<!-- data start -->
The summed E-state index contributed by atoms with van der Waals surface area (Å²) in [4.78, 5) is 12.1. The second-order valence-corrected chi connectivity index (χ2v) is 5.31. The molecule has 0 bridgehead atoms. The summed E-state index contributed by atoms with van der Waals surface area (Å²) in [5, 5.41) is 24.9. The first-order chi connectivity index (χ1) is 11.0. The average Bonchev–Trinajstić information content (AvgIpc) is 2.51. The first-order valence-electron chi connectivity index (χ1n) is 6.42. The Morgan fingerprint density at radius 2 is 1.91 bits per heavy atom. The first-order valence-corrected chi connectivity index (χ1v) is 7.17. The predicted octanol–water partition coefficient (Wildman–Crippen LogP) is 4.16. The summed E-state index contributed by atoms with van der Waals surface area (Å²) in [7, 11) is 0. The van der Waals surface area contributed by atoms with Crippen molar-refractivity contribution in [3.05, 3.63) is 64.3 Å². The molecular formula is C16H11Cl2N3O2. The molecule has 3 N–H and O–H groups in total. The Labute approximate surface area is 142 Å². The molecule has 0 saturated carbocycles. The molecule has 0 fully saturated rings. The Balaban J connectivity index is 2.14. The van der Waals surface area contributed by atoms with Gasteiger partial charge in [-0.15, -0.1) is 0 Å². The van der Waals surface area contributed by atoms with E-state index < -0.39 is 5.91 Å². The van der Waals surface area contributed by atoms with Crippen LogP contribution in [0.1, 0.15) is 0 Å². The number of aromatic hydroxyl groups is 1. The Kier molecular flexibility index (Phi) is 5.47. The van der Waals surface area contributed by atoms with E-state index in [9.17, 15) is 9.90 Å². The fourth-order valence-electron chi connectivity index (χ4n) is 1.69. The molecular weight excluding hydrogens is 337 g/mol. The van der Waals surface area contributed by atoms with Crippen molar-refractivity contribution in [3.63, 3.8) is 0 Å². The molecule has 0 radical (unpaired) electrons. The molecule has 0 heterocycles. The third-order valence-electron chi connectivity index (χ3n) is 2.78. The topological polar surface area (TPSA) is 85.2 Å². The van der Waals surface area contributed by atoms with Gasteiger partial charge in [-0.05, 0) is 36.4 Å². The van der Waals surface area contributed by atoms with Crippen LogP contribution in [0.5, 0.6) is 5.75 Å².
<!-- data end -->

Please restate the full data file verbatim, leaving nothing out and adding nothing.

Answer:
The summed E-state index contributed by atoms with van der Waals surface area (Å²) in [4.78, 5) is 12.1. The second-order valence-corrected chi connectivity index (χ2v) is 5.31. The molecule has 0 bridgehead atoms. The summed E-state index contributed by atoms with van der Waals surface area (Å²) in [5, 5.41) is 24.9. The first-order chi connectivity index (χ1) is 11.0. The average Bonchev–Trinajstić information content (AvgIpc) is 2.51. The first-order valence-electron chi connectivity index (χ1n) is 6.42. The Morgan fingerprint density at radius 2 is 1.91 bits per heavy atom. The first-order valence-corrected chi connectivity index (χ1v) is 7.17. The predicted octanol–water partition coefficient (Wildman–Crippen LogP) is 4.16. The summed E-state index contributed by atoms with van der Waals surface area (Å²) in [7, 11) is 0. The van der Waals surface area contributed by atoms with Crippen molar-refractivity contribution in [3.05, 3.63) is 64.3 Å². The molecular formula is C16H11Cl2N3O2. The molecule has 3 N–H and O–H groups in total. The Labute approximate surface area is 142 Å². The molecule has 0 saturated carbocycles. The molecule has 0 fully saturated rings. The Balaban J connectivity index is 2.14. The van der Waals surface area contributed by atoms with Gasteiger partial charge in [-0.15, -0.1) is 0 Å². The van der Waals surface area contributed by atoms with E-state index < -0.39 is 5.91 Å². The van der Waals surface area contributed by atoms with Crippen LogP contribution in [0.1, 0.15) is 0 Å². The number of aromatic hydroxyl groups is 1. The Kier molecular flexibility index (Phi) is 5.47. The van der Waals surface area contributed by atoms with E-state index in [9.17, 15) is 9.90 Å². The fourth-order valence-electron chi connectivity index (χ4n) is 1.69. The molecular weight excluding hydrogens is 337 g/mol. The van der Waals surface area contributed by atoms with Crippen molar-refractivity contribution in [3.63, 3.8) is 0 Å². The molecule has 0 radical (unpaired) electrons. The molecule has 0 heterocycles. The third-order valence-electron chi connectivity index (χ3n) is 2.78. The topological polar surface area (TPSA) is 85.2 Å². The van der Waals surface area contributed by atoms with Gasteiger partial charge in [-0.05, 0) is 36.4 Å². The van der Waals surface area contributed by atoms with Crippen LogP contribution in [0.5, 0.6) is 5.75 Å².